When I read The Way of Kings, it became one of my favorite books of all time. When I read Words of Radiance, it supplanted its predecessor, which I find to be incredibly rare for a second book in a series. I was understandably impressed, but while I was excited for Oathbringer, I honestly believed there was no way it could be better than the books that came before it. I’ve never in my life been happier to have been proven wrong. Sanderson absolutely blew me away with Oathbringer. I don’t how he did it, but I’m ecstatic that he did.
In The Way of Kings, we got Kaladin’s back story, which I loved. In Words of Radiance, we learned about the past that shaped Shallan. Here, in Oathbringer, it is Dalinar’s turn. His past has so far been the most painful to read about in my opinion, because the man he used to be is so vastly different from the man he is today. Something I really appreciated was the fact that we were getting his flashback scenes as he himself remembered them, allowing readers to feel like they were truly making this journey step for step with Dalinar. His past is both fascinating and incredibly disturbing.
However, as with the preceding books, Dalinar is far from the only perspective we receive. We get more of Kaladin, Shallan, Adolin, and others who I won’t list because I don’t want to spoil anything. One thing I absolutely loved was the inclusion of Bridge Four chapters, from the perspectives of various bridgemen. This was a wonderful gift Sanderson included for his fans.
Watching the Knights Radiant expand and grow and even take squires was absolutely wonderful to behold. Yet again, the Words spoken were powerful and varied and moving. I love the Ideals Sanderson has created here, as I think they make for incredibly powerful words to live by for both character and reader. But sometimes those Words feel impossible to say, and we’re unable to choke them out. I like that this struggle isn’t shied away from in the series. Saying the Words isn’t easy; if it was, everyone would be a Radiant. What makes someone Radiant potential is the immense pain they’ve experienced and their ability to rise above it, even as they continue to struggle.
There was an immense amount of character development in this book, for both our main characters and side characters. Some characters struggled with their identity, incapable of accepting themselves for who they are. Depression was battled, and it wasn’t always conquered. Addictions reared their ugly heads and refused to be ignored. Demons from the past plagued their hosts and laughed at the pain they inflicted. Decisions were questioned and regretted. Everything the characters went through made them feel so incredibly alive. Sanderson showed us raw, real people, and he exposed their pain and struggles to us. But he also showed us their triumphs, which were made all the more poignant because we witnessed the fight to attain them.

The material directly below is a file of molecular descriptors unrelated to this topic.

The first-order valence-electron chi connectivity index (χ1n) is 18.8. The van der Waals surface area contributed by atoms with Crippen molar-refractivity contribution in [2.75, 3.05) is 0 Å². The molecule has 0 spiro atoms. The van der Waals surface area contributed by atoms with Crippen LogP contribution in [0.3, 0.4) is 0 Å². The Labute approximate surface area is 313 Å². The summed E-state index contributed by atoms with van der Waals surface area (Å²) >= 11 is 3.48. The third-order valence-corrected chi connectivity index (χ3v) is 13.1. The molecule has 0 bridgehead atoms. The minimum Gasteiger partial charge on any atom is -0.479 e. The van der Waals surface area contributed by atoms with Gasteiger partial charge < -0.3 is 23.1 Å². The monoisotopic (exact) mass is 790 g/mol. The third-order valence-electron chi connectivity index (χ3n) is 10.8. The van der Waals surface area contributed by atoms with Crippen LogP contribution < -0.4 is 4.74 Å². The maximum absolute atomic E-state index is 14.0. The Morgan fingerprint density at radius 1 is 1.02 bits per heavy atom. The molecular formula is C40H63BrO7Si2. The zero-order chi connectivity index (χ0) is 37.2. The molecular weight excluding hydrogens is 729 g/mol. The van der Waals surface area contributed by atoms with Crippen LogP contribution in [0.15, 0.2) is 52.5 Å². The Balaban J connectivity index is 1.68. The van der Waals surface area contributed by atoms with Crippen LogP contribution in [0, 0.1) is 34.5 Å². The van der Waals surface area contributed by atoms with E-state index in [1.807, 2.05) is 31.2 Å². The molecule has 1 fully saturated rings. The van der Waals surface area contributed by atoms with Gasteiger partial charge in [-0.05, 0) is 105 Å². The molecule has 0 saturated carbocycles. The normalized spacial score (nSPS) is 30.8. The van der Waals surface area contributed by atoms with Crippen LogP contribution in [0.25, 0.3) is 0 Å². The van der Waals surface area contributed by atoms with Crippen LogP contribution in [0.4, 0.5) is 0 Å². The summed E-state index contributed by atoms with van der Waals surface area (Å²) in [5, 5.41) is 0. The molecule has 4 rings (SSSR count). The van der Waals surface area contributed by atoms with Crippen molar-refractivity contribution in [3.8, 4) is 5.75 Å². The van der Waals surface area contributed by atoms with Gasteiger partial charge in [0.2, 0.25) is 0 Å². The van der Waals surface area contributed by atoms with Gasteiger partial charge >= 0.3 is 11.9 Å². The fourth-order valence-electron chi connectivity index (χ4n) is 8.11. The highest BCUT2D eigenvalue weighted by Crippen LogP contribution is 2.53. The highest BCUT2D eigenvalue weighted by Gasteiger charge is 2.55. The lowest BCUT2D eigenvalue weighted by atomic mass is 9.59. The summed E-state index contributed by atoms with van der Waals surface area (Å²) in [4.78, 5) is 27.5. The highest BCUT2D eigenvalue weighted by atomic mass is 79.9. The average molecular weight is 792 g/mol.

In my opinion, the central theme of this book was one of forgiveness and acceptance, mostly of yourself. It’s about knowing your flaws and accepting them as part of you. It’s about not hiding who you are, even if you don’t like who that person is. It’s about owning up to your mistakes and learning from them. It’s about knowing that you’re broken, perhaps beyond repair, and loving yourself anyway. It’s about people’s powerful ability to heal other people, and in the process lessen their own pain. It’s about sharing the pain with friends, because no one can shoulder a bridge alone. It’s about crying when you need to and finding a way to laugh through the tears. It’s about flinging your arms wide and letting the sun shine on your scars when you’d rather wallow in the shadows. It’s about accepting that life is hard and imperfect and unfair and embracing it anyway.
This book moved me. I laughed and cried and raged. Its over 1,200 pages passed by too quickly, but reading it was an incredible experience. Yes, now the waiting game begins for book 4, but if the first three books are any indication, it will be well worth the wait.
I’d like to thank my marvelous friend TS for not only sending me this beautiful book as an early Christmas gift, but for being there to laugh and cry and rage with me as I read. She made an already incredible experience even more wonderful.